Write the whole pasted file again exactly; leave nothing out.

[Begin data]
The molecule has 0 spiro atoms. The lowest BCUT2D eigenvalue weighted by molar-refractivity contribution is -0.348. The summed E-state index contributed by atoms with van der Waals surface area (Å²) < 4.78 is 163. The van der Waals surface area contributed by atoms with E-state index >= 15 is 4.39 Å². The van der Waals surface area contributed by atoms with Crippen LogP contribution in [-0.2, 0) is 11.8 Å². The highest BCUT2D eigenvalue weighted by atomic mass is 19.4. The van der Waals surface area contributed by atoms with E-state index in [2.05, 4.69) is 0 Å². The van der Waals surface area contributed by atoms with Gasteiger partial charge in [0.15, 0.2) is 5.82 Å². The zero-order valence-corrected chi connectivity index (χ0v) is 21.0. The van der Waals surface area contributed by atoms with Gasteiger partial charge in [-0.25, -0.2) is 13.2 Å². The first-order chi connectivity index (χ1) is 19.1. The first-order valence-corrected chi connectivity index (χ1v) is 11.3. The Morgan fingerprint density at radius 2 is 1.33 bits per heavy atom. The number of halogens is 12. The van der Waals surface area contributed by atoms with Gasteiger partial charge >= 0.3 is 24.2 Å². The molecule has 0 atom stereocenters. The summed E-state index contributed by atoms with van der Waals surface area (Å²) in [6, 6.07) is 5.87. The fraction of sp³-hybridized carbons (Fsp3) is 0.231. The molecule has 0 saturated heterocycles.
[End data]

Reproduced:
The molecule has 0 spiro atoms. The lowest BCUT2D eigenvalue weighted by molar-refractivity contribution is -0.348. The summed E-state index contributed by atoms with van der Waals surface area (Å²) < 4.78 is 163. The van der Waals surface area contributed by atoms with E-state index >= 15 is 4.39 Å². The van der Waals surface area contributed by atoms with Crippen LogP contribution in [-0.2, 0) is 11.8 Å². The highest BCUT2D eigenvalue weighted by atomic mass is 19.4. The van der Waals surface area contributed by atoms with E-state index in [2.05, 4.69) is 0 Å². The van der Waals surface area contributed by atoms with Gasteiger partial charge in [0.15, 0.2) is 5.82 Å². The zero-order valence-corrected chi connectivity index (χ0v) is 21.0. The van der Waals surface area contributed by atoms with Gasteiger partial charge in [-0.25, -0.2) is 13.2 Å². The first-order chi connectivity index (χ1) is 19.1. The first-order valence-corrected chi connectivity index (χ1v) is 11.3. The Morgan fingerprint density at radius 2 is 1.33 bits per heavy atom. The number of halogens is 12. The van der Waals surface area contributed by atoms with Gasteiger partial charge >= 0.3 is 24.2 Å². The molecule has 0 atom stereocenters. The summed E-state index contributed by atoms with van der Waals surface area (Å²) in [6, 6.07) is 5.87. The fraction of sp³-hybridized carbons (Fsp3) is 0.231. The molecule has 0 saturated heterocycles.